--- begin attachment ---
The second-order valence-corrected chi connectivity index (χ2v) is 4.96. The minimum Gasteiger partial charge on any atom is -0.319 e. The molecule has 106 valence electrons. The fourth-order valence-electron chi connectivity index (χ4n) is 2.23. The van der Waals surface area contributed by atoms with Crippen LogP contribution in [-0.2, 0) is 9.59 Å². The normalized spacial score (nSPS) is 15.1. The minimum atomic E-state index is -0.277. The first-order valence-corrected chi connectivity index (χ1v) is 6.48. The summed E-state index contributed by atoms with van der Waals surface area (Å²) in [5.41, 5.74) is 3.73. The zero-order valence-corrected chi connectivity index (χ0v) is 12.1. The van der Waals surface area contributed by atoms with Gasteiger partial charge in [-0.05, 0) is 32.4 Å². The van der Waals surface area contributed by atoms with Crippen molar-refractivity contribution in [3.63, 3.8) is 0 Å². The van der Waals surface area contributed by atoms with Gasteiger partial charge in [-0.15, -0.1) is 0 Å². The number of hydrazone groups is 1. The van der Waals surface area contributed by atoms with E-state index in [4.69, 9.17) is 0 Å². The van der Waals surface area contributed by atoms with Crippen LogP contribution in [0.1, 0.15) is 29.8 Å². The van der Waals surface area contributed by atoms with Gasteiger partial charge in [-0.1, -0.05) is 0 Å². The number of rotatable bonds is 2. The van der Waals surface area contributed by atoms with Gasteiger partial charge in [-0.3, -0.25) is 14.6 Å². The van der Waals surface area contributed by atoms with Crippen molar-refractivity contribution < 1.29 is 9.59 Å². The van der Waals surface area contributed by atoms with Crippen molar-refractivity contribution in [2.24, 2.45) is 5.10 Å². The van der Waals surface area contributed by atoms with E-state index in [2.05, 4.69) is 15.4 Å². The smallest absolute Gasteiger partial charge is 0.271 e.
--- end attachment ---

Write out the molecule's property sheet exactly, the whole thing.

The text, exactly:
The second-order valence-corrected chi connectivity index (χ2v) is 4.96. The minimum Gasteiger partial charge on any atom is -0.319 e. The molecule has 106 valence electrons. The fourth-order valence-electron chi connectivity index (χ4n) is 2.23. The van der Waals surface area contributed by atoms with Crippen LogP contribution in [-0.2, 0) is 9.59 Å². The normalized spacial score (nSPS) is 15.1. The minimum atomic E-state index is -0.277. The first-order valence-corrected chi connectivity index (χ1v) is 6.48. The summed E-state index contributed by atoms with van der Waals surface area (Å²) in [5.41, 5.74) is 3.73. The zero-order valence-corrected chi connectivity index (χ0v) is 12.1. The van der Waals surface area contributed by atoms with Gasteiger partial charge in [-0.05, 0) is 32.4 Å². The van der Waals surface area contributed by atoms with Crippen molar-refractivity contribution in [3.63, 3.8) is 0 Å². The van der Waals surface area contributed by atoms with Gasteiger partial charge in [-0.15, -0.1) is 0 Å². The number of hydrazone groups is 1. The van der Waals surface area contributed by atoms with E-state index in [4.69, 9.17) is 0 Å². The van der Waals surface area contributed by atoms with Crippen LogP contribution in [0.1, 0.15) is 29.8 Å². The van der Waals surface area contributed by atoms with Gasteiger partial charge in [-0.1, -0.05) is 0 Å². The number of rotatable bonds is 2. The van der Waals surface area contributed by atoms with Gasteiger partial charge in [-0.3, -0.25) is 14.6 Å². The van der Waals surface area contributed by atoms with Crippen molar-refractivity contribution < 1.29 is 9.59 Å². The van der Waals surface area contributed by atoms with Crippen molar-refractivity contribution in [2.24, 2.45) is 5.10 Å². The van der Waals surface area contributed by atoms with E-state index in [2.05, 4.69) is 15.4 Å². The smallest absolute Gasteiger partial charge is 0.271 e.